Tuesday

Nov. 11, 2003

Receiving

by Victor W. Pearn

TUESDAY, 11 NOVEMBER 2003
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Poem: "Receiving," by Victor W. Pearn, from Devil Dogs and Jarheads (Busca, Inc.).

Receiving

After you sprint
from the barber chair
you come to a long counter.
Great shouting
down the halls:
what is your waist size,
your shoe size?
Somebody throws a sea bag
green socks fly at you
belts, T shirts, boxer shorts,
all the articles of clothing
you will need for the next 12 weeks.
If you get the wrong size
too bad, tough shit, wear them.

Then the herd
stampedes into a room
with cubical desks.
You are given a box,
take off your civilian
clothes, put them into
the box, and address
the box to your home.
This is your last chance
to get rid of any contraband,
guns, knives, drugs you may
have brought with you without
getting into trouble.
It is the last time
you will see that box.

Get your group shower.
Gold dial soap bars
five shower heads
blast steam, duck under,
lather up, rinse off,
get out, drip dry, try on
your new boxer shorts,
T shirt, green utility pants
and socks, black basketball shoes,
gray sweatshirt, put on your hat
grab your sea bag and run
out the door. Everybody waiting.

The sea bag on your shoulder
might weigh 60 pounds.
The DI wants you to
form four lines.
The tallest man
in front. The shortest man
in the rear of the line.
Now put your left hand
on the shoulder of the
man in front of you,
and lock your right arm
around the left arm
of the man to your right.
Now walk and stagger
like a million legged
caterpillar.

Nobody knows how to march,
but somehow you finally
reach your assigned quarters.

Metal bunkbeds, wooden footlockers,
pick a bed, put your sea bag
into the footlocker.

You are given two green wool
blankets, two sheets, a pillow
a pillowcase, and the soft spoken
DI demonstrates how
to make your bed with
military folds,
expects you to
make your rack
like that,
gives you ten minutes
to make your bed.
And when he returns
your rack made,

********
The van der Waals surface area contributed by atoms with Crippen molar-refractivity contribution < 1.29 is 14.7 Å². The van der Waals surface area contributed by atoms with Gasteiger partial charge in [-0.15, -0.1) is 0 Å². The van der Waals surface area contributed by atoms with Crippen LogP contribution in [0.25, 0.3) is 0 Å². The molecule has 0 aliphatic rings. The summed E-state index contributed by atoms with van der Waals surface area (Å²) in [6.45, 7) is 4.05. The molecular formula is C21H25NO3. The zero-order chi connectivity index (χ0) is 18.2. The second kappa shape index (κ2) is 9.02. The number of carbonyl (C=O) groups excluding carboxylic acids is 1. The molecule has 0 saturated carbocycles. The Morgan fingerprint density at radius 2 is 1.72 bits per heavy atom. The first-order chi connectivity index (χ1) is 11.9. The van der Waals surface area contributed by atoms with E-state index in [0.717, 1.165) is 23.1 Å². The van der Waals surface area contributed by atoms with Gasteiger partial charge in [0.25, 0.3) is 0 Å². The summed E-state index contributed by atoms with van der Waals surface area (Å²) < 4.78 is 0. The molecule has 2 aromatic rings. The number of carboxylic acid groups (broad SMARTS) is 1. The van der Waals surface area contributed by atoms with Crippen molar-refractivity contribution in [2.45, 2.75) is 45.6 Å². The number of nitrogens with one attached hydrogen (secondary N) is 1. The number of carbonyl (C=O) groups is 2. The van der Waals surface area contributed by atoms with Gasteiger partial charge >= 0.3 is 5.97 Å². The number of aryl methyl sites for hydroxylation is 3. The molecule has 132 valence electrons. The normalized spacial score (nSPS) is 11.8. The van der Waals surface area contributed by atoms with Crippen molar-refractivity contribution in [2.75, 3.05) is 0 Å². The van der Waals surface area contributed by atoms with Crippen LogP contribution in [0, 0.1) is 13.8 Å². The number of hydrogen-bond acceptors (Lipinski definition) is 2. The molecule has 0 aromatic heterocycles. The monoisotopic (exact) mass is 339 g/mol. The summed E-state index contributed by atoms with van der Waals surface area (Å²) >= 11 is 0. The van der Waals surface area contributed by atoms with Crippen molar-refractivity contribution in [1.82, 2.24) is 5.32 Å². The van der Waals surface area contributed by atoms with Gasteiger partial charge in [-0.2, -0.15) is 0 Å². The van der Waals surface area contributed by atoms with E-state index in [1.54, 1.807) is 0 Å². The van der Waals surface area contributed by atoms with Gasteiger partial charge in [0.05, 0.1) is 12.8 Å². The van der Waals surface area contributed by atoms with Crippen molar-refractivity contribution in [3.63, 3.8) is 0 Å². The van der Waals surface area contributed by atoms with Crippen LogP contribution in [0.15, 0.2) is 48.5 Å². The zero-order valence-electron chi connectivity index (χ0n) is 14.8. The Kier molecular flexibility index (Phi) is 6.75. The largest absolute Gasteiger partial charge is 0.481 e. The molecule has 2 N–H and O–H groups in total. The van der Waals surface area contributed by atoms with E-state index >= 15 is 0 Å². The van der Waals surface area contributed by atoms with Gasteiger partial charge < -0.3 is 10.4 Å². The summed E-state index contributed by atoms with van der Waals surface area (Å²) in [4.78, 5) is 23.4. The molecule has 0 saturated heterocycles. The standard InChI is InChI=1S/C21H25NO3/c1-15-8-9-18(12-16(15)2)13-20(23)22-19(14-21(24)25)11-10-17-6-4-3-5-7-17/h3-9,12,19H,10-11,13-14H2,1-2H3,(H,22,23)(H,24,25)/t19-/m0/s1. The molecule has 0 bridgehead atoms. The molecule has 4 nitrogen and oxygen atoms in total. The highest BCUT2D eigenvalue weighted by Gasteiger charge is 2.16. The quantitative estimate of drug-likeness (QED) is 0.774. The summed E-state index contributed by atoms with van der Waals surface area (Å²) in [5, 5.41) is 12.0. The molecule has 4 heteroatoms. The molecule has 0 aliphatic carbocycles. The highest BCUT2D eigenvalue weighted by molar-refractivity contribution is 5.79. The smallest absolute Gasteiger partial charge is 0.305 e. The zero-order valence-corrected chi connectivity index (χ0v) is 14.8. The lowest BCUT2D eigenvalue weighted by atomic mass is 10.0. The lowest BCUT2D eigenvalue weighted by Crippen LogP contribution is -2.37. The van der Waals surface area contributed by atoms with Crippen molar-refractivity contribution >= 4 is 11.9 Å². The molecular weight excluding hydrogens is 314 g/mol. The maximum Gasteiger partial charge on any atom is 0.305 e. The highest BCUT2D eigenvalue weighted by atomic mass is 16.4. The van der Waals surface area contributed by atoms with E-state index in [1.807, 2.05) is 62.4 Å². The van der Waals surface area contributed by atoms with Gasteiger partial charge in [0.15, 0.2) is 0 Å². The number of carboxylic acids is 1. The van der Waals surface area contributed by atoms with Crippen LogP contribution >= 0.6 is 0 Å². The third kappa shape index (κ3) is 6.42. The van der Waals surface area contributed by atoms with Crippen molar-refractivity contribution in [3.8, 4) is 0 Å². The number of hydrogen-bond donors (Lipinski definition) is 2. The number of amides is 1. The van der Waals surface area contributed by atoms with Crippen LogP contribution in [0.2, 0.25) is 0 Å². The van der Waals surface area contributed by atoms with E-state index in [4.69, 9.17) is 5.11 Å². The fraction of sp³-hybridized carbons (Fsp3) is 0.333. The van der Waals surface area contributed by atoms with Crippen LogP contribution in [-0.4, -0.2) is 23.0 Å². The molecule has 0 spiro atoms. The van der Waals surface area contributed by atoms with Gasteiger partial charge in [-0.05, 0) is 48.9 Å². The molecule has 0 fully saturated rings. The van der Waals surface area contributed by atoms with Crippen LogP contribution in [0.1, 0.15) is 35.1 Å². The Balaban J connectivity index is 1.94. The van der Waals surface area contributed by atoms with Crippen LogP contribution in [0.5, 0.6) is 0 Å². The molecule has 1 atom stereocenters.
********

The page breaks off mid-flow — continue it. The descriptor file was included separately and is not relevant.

you will be
standing at attention
in your skivvies.

The angry
green and red eyed
Drill Instructor
comes in yelling
to get your covers off.
"Take off those covers,"
everybody starts ripping
blankets and throwing them
on the floor.
Angry DI throws people
on the floor, anybody
he can get his hands on.
Then he grabs a recruit,
pulls his hat off and says,
"ladies this is your cover
and you better have
those racks made
before the other DI
gets back."

Soft spoken DI
comes in. Your bed is made.
You are at attention
in your skivvies.
He checks arms, legs, backs
for bruises, wounds,
broken bones, to be sure
we are healthy,
then tells us to get in bed.
At the light switch
he says, "there are armed
guards outside the door
with orders to shoot anybody
that tries to escape,"
then he turns out the lights.
"Good night ladies."
It is 3 a.m.


Literary and Historical Notes:

Today is Veterans Day, honoring Americans who have served their country in the armed forces. November 11 was originally called Armistice Day, because it was on this day in 1918 that the First World War came to an end. The armistice was signed at 11:00 AM, on the eleventh hour of the eleventh day of the eleventh month of the year. After four years of brutal trench fighting, nine million soldiers had died and 21 million were wounded. It was called "The War to End All Wars," because it was the bloodiest war in history up to that point, and it made many people so sick of war that they hoped no war would ever break out again.